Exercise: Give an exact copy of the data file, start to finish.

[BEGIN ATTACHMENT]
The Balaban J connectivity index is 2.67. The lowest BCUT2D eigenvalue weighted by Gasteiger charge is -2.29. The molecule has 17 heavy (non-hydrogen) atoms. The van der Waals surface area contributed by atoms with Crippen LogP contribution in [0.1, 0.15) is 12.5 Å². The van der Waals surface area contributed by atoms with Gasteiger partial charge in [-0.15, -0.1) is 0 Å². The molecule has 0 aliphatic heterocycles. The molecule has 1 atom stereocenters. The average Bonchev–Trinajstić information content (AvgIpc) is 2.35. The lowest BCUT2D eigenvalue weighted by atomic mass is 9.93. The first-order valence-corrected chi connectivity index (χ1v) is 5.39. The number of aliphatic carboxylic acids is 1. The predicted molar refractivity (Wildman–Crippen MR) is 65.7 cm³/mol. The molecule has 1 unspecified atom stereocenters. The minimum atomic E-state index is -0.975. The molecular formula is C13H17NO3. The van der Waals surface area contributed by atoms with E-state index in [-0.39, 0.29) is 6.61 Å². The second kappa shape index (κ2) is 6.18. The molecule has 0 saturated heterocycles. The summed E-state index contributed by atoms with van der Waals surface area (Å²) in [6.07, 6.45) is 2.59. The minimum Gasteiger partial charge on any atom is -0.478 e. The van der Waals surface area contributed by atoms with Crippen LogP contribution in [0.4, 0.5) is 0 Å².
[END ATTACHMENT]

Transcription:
The Balaban J connectivity index is 2.67. The lowest BCUT2D eigenvalue weighted by Gasteiger charge is -2.29. The molecule has 17 heavy (non-hydrogen) atoms. The van der Waals surface area contributed by atoms with Crippen LogP contribution in [0.1, 0.15) is 12.5 Å². The van der Waals surface area contributed by atoms with Gasteiger partial charge in [-0.15, -0.1) is 0 Å². The molecule has 0 aliphatic heterocycles. The molecule has 1 atom stereocenters. The average Bonchev–Trinajstić information content (AvgIpc) is 2.35. The lowest BCUT2D eigenvalue weighted by atomic mass is 9.93. The first-order valence-corrected chi connectivity index (χ1v) is 5.39. The number of aliphatic carboxylic acids is 1. The predicted molar refractivity (Wildman–Crippen MR) is 65.7 cm³/mol. The molecule has 1 unspecified atom stereocenters. The minimum atomic E-state index is -0.975. The molecular formula is C13H17NO3. The van der Waals surface area contributed by atoms with E-state index in [-0.39, 0.29) is 6.61 Å². The second kappa shape index (κ2) is 6.18. The molecule has 0 saturated heterocycles. The summed E-state index contributed by atoms with van der Waals surface area (Å²) in [6.07, 6.45) is 2.59. The minimum Gasteiger partial charge on any atom is -0.478 e. The van der Waals surface area contributed by atoms with Crippen LogP contribution in [0.4, 0.5) is 0 Å².